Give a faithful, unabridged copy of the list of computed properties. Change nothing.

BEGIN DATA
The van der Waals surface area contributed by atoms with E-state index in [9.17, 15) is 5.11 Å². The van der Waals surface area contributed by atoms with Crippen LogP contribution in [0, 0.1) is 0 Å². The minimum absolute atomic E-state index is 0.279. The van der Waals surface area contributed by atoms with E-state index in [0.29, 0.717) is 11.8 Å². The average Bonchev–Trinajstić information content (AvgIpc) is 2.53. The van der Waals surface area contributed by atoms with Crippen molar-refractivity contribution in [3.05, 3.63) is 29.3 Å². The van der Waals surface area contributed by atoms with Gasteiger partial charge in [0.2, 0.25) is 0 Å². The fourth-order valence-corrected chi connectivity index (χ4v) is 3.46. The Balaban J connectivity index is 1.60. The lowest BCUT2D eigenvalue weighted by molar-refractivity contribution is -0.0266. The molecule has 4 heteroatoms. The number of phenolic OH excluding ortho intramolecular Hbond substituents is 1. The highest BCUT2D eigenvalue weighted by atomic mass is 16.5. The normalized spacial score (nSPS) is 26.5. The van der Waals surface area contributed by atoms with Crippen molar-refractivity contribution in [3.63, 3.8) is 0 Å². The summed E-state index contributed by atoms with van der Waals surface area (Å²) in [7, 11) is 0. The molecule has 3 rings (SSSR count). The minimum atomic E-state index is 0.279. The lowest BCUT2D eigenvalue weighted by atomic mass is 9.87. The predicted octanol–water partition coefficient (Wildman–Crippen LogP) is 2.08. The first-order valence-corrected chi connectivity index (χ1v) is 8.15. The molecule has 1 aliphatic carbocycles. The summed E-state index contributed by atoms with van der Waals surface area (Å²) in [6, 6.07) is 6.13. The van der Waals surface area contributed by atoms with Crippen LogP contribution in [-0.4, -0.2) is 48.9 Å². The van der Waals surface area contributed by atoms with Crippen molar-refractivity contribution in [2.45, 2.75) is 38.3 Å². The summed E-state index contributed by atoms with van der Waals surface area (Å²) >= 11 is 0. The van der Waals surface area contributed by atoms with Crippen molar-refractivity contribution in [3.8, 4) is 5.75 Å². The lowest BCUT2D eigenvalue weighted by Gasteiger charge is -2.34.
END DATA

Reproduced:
The van der Waals surface area contributed by atoms with E-state index in [9.17, 15) is 5.11 Å². The van der Waals surface area contributed by atoms with Crippen LogP contribution in [0, 0.1) is 0 Å². The minimum absolute atomic E-state index is 0.279. The van der Waals surface area contributed by atoms with E-state index in [0.29, 0.717) is 11.8 Å². The average Bonchev–Trinajstić information content (AvgIpc) is 2.53. The van der Waals surface area contributed by atoms with Crippen molar-refractivity contribution in [3.05, 3.63) is 29.3 Å². The van der Waals surface area contributed by atoms with Gasteiger partial charge in [0.2, 0.25) is 0 Å². The fourth-order valence-corrected chi connectivity index (χ4v) is 3.46. The Balaban J connectivity index is 1.60. The lowest BCUT2D eigenvalue weighted by molar-refractivity contribution is -0.0266. The molecule has 4 heteroatoms. The number of phenolic OH excluding ortho intramolecular Hbond substituents is 1. The highest BCUT2D eigenvalue weighted by atomic mass is 16.5. The normalized spacial score (nSPS) is 26.5. The van der Waals surface area contributed by atoms with Crippen molar-refractivity contribution in [3.63, 3.8) is 0 Å². The summed E-state index contributed by atoms with van der Waals surface area (Å²) in [7, 11) is 0. The molecule has 3 rings (SSSR count). The minimum atomic E-state index is 0.279. The lowest BCUT2D eigenvalue weighted by atomic mass is 9.87. The predicted octanol–water partition coefficient (Wildman–Crippen LogP) is 2.08. The first-order valence-corrected chi connectivity index (χ1v) is 8.15. The molecule has 1 aliphatic carbocycles. The summed E-state index contributed by atoms with van der Waals surface area (Å²) in [6, 6.07) is 6.13. The van der Waals surface area contributed by atoms with Crippen LogP contribution in [-0.4, -0.2) is 48.9 Å². The van der Waals surface area contributed by atoms with Crippen molar-refractivity contribution in [2.45, 2.75) is 38.3 Å². The summed E-state index contributed by atoms with van der Waals surface area (Å²) >= 11 is 0. The van der Waals surface area contributed by atoms with Crippen molar-refractivity contribution in [3.8, 4) is 5.75 Å². The lowest BCUT2D eigenvalue weighted by Gasteiger charge is -2.34.